The details of Arrow's and Atkinson's scientific contributions can be found in Wikipedia, among other sources. Here, I would like to share a couple of personal reminiscences that reflect both the extraordinary and the human-size features of their character. (If there is some suspicion that I am about to engage in a bit of name-dropping, then the suspicion is well-founded: I am not too proud to say that I feel deeply privileged to have had the opportunity, in my lifetime, of being associated with these gentlemen, however briefly and tangentially.) I have met Arrow just once. This was in the mid-1980s when Arrow was a guest of the Delhi School of Economics, and I was visiting that institution then. The economist P. R. Brahmananda, who claimed to possess some astrological skills, was present on the occasion, and he insisted on reading Arrow's palm in which he said he detected "two stars", of which one had already been realised. Arrow chuckled and said the first star must be the Nobel, and he hoped the second star didn't mean another Nobel was on the way — one was quite enough. During a quiet moment that evening I asked Arrow if the suggestion that he had cracked the Arrow Theorem in just three weeks, when he was still a PhD student, was a true story or an apocryphal one. Arrow leant forward with a grin, and said in a confidential whisper: “Apocryphal, actually. Actually, it took me only two days. The first day, I proved that the result held for triples. After a disturbed night's sleep, on the following morning, I generalised the result.”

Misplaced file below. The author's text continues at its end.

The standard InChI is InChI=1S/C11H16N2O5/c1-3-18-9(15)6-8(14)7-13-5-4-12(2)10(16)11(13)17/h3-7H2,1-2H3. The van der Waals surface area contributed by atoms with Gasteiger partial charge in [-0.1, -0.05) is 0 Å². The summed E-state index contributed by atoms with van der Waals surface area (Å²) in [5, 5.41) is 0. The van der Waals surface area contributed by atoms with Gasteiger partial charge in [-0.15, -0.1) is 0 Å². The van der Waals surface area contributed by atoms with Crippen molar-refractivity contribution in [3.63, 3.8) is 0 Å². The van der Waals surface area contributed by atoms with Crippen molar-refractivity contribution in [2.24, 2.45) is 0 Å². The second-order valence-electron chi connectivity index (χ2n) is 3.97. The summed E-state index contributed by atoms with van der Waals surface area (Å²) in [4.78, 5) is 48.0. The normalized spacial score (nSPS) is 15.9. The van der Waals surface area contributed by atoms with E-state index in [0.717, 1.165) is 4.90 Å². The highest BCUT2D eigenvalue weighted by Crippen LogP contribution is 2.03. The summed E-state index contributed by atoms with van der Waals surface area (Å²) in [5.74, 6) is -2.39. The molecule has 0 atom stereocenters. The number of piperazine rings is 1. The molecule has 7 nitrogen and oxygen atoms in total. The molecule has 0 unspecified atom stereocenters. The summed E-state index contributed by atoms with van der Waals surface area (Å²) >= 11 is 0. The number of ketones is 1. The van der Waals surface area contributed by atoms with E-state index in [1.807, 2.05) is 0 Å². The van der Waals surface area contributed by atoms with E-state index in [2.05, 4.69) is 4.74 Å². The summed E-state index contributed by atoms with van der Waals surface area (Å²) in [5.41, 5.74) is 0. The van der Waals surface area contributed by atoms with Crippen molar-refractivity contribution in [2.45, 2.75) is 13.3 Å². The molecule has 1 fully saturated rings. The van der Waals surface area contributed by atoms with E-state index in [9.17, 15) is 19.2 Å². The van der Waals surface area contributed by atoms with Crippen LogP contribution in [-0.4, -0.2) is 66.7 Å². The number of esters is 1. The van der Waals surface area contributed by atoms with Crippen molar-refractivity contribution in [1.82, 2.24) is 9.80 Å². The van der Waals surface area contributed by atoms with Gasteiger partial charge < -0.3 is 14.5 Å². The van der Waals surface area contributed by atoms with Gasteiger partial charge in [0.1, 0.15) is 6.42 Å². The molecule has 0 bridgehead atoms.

Atkinson, like Arrow, was a simple, direct person, whose humility showed through his soft-spoken conversation. I once shared a long walk with him on the evening of a conference held in the city of Viterbo, not far from Rome. Somehow the conversation turned to the famously eccentric Cambridge don Frank Hahn (mentioned earlier) who had been a considerable influence on Atkinson in the latter's student days. 

Atkinson recalled wryly that on the occasion when he first met Hahn, the latter opened the door to his knock and confided that he had been told to expect Atkinson who, Hahn added he had been informed, wasn't quite the idiot he looked… I had the great good fortune of working with Atkinson as a member of the advisory board of the World Bank appointed Commission on Global Poverty. Atkinson was chairman of the commission, and the report which he authored, as chairman, was the last significant piece of work he did, toward the end of 2016. It is a heroic record of work, conducted against the impossible odds of his illness, and requiring him to balance the views of 23 other scholars on the advisory board, while finding place in the report for his own convictions and predilections. Like the man, the report was firm, frank, principled, and polite: critical of the World Bank, but without carrying a sledgehammer to the criticism. In the generally bleak intellectual and moral environment in which professional thinkers these days often find themselves subsisting, it is nice to be able to say, of persons like Kenneth Arrow and Tony Atkinson, that these were not only great, but also very good, men.

The writer is an economist